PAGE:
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Short Stories of Science and Invention

A Collection of Radio Talks by
Charles F. Kettering


Weekly, from September 1942 to July 1945, Charles F. Kettering gave five-minute intermission talks about Science and Invention during the radio broadcasts of the General Motors Symphony of the Air.

Kettering invented the first automobile self-starter, and for 31 years directed a research laboratory for General Motors.

These radio talks are a fascinating legacy from the mind of a prolific inventor. The obvious anachronisms now add a historical perspective of the war-time period in which they were written.

These web pages now preserve some of the most popular stories for a new generation to read The text and art come from a General Motors booklet of selected talks. (Reprint, March 1959)

21. An Idea Explodes
A Radio Talk by Charles F. Kettering

    As no one can predict who will make an invention or how it will be used, we should not be surprised when we learn that seven hundred years ago an English monk carefully wrote this down, "I Roger Baconhave produced an explosion that outroared thunder and with a flash that exceeded the brilliance of lightning." Roger Bacon hid this formula in a Latin cryptogram which said, "Take seven parts of saltpeter, five of charcoal and five of sulphur." When he wrote down these dozen words, Bacon probably had no idea they might later influence the whole course of civilization because, as you know, he was describing gunpowder, the first of the great family of explosives.

    He may have had some conception after all of the possibilities of the mixture because he was a remarkable, farseeing man who not only experimented with chemical combinations but also predicted the use of the steamship, the automobile and the airplane, and described in detail the magnifying or reading glass.

    Roger Bacon lived near the end of the Dark Ages - the days of the alchemists and the Black Arts. But even in those days of superstition, he was a strong advocate of the fundamentals of modern research. He stated it this way, "Take nothing for granted - use your own eyes and test all new theories with your own hands." Roger Bacon by his work in philosophy laid the foundation for modern scientific research. He wrote once that his gunpowder mixture might completely blow up an opposing army or put it to flight by the terror of the explosion; however, he made no mention of using it in firearms.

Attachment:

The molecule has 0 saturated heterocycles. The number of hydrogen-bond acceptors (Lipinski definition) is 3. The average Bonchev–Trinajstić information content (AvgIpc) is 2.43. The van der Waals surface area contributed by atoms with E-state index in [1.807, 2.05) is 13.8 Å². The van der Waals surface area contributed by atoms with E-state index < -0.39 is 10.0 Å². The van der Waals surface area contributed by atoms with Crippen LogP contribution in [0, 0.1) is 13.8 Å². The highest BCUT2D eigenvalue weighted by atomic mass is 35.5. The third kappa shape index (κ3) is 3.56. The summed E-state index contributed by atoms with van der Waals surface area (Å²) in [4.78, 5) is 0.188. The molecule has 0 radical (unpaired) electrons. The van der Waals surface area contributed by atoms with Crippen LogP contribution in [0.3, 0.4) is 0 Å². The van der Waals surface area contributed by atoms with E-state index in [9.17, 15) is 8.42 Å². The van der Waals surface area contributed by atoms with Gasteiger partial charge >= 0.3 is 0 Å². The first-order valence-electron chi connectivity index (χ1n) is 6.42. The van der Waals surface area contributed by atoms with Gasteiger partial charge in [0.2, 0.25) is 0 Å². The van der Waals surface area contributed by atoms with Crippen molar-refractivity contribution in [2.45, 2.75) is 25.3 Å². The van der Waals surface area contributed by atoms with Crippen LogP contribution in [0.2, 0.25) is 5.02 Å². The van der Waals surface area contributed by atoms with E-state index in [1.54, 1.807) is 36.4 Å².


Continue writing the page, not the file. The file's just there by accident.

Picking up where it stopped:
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- 100 -
Sophie Germain
Gertrude Elion
Ernest Rutherford
James Chadwick
Marcel Proust
William Harvey
Johann Goethe
John Keynes
Carl Gauss
Paul Feyerabend
- 90 -
Antoine Lavoisier
Lise Meitner
Charles Babbage
Ibn Khaldun
Ralph Emerson
Robert Bunsen
Frederick Banting
Andre Ampere
Winston Churchill
- 80 -
John Locke
Bronislaw Malinowski
Thomas Huxley
Alessandro Volta
Erwin Schrodinger
Wilhelm Roentgen
Louis Pasteur
Bertrand Russell
Jean Lamarck
- 70 -
Samuel Morse
John Wheeler
Nicolaus Copernicus
Robert Fulton
Pierre Laplace
Humphry Davy
Thomas Edison
Lord Kelvin
Theodore Roosevelt
Carolus Linnaeus
- 60 -
Francis Galton
Linus Pauling
Immanuel Kant
Martin Fischer
Robert Boyle
Karl Popper
Paul Dirac
James Watson
William Shakespeare
- 50 -
Stephen Hawking
Niels Bohr
Nikola Tesla
Rachel Carson
Max Planck
Henry Adams
Richard Dawkins
Werner Heisenberg
Alfred Wegener
John Dalton
- 40 -
Pierre Fermat
Edward Wilson
Johannes Kepler
Gustave Eiffel
Giordano Bruno
JJ Thomson
Thomas Kuhn
Leonardo DaVinci
David Hume
- 30 -
Andreas Vesalius
Rudolf Virchow
Richard Feynman
James Hutton
Alexander Fleming
Emile Durkheim
Benjamin Franklin
Robert Oppenheimer
Robert Hooke
Charles Kettering
- 20 -
Carl Sagan
James Maxwell
Marie Curie
Rene Descartes
Francis Crick
Michael Faraday
Srinivasa Ramanujan
Francis Bacon
Galileo Galilei
- 10 -
John Watson
Rosalind Franklin
Michio Kaku
Isaac Asimov
Charles Darwin
Sigmund Freud
Albert Einstein
Florence Nightingale
Isaac Newton

by Ian Ellis
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